Begum's bastion

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Begum's bastion

It’s a state capital, but not in the tourist map yet. Undiscovered, unpredictable, serene and yet urbane — it’s Bhopal.

It is a romantic tale — stories within stories, chapters dusted with history, colours and urban elitism. Bhopal is known for lakes, architecture and good nawabi food. It has a deep, sparkling lake, an impregnable fort, a world famous stupa.

The first tryst with Bhopal reminds you of Hyderabad. Both offer rich architecture and culinary nawabi heritage. Bhopal is named after Raja Bhoj. History suggests that Raja Bhoj suffered from leprosy and was advised by sages to build a lake and bathe in it and thus the Greater Lake was built. Bhopal has a rich history of being ruled by four begums, each the first-born daughter of the preceding begum.

These women constructed some of the most beautiful monuments of Bhopal. The four Muslim women, who ruled Bhopal as a princely state for over a hundred years from the early 19th century into the 20th were: Qudsia, Sikandar, Shahjehan and Sultan Jahan. Facilitated by a lack of male heirs, they transformed Bhopal into an oasis of female agency and power within India’s patriarchal order.

The rich nawabi culture and art can be witnessed as one enters old Bhopal. A gate built in Islamic style welcomes you to this part, adorned with structures, which are evidence of a great history this land has had. Situated just at the entrance of the chowk area is an architecturally-rich Shaukat Mahal.

My next stop was the Taj-ul-Masjid, one of the largest mosques in Asia, built by Nawab Shahjehan Begum around a courtyard with a large tank in the centre and an imposing double-storeyed gateway.

A visit to Bhopal is incomplete without a little stroll on the Upper Lake in the evening. On the bank of the lake stands Gohar Mahal, an architectural gem dating back to the times of Qudsia Begum, also known as Gohar Begum. The Mahal speaks of magnificent expression of the fusion of Hindu and Mughal architecture.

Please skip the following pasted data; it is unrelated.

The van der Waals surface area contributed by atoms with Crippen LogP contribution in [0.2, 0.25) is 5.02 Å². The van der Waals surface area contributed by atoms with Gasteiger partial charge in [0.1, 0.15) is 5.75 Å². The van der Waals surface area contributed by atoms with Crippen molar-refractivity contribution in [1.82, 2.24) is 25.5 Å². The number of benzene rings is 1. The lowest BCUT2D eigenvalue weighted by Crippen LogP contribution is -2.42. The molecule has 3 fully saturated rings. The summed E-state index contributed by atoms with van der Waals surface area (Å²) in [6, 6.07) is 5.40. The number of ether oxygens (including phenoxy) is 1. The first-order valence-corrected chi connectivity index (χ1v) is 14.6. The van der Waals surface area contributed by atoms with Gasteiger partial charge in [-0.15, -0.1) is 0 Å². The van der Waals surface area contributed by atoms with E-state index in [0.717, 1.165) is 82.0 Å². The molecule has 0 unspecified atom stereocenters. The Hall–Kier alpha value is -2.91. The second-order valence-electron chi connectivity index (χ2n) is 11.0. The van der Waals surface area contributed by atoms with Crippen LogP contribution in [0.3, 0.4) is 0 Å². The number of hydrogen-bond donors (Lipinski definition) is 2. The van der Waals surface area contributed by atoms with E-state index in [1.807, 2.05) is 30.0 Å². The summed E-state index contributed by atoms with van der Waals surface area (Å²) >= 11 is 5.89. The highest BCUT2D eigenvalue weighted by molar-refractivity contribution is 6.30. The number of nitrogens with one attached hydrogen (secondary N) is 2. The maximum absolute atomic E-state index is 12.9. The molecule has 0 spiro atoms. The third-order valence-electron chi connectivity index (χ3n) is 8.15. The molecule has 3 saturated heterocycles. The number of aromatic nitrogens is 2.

Apart from Islamic structure, the city is also home to Laxminarayan Mandir. The sandy-yellowish temple has an old-world charm about it, with a huge turret on one side of the building. As one enters the temple through a magnificent archway, and the sprawling lawns that surround the complex, it lends a picturesque appeal.

In the vicinity is the Birla Museum. The various objects that are exhibited in the museum date from the primitive period onwards. There are primitive tools and implements that were used during the Paleolithic and Neolithic periods, which are also on display.

A marvelous scale model of the Bhimbetka rock shelter with its ancient murals is surely going to astound the onlookers with its divine appeal. Tourists interested in archaeology can also observe the stone sculptures that date from the 7th to 13th century, collected from the various archaeological sites. Coins, manuscripts and terracotta belonging to 2nd century BC to the 6th century AD are also exhibited.

Far in the distance stands the Bhopal Dow Chemical Factory, as stoic as a carcass. The place recalls the horrors of 1983. Faint thoughts of death and life mingle here. The horror, unspoken of before, possesses you as it crawls beside you in the stranded, plaintive lanes of the factory. This is a stunningly odd place to be in — but it’s about being face to face with that night.

But an evening walk beside the lake as the sun sets behind you medicates the soul. The Upper Lake also offers some good dining options.

The city is a foodie’s haven. Bhopal is known for its kebabs and Nargisi biryani — something that you can find in every lane of the old city. A little detour to Chatori Galli will take you on a gastronomical roller-coaster and the smell of the rich spices will overpower your senses. Bhopal’s delicious offering of bade ka kebab is second only to the famous offering of Tunde Miyan in Lucknow’s Chowk Bazaar, and nalli nahari is just inescapable.

Bhopal’s perfectly light breakfast of poha reminds me of Marathi culinary delights. But here it comes topped with sev and served with hot and crispy jalebis.

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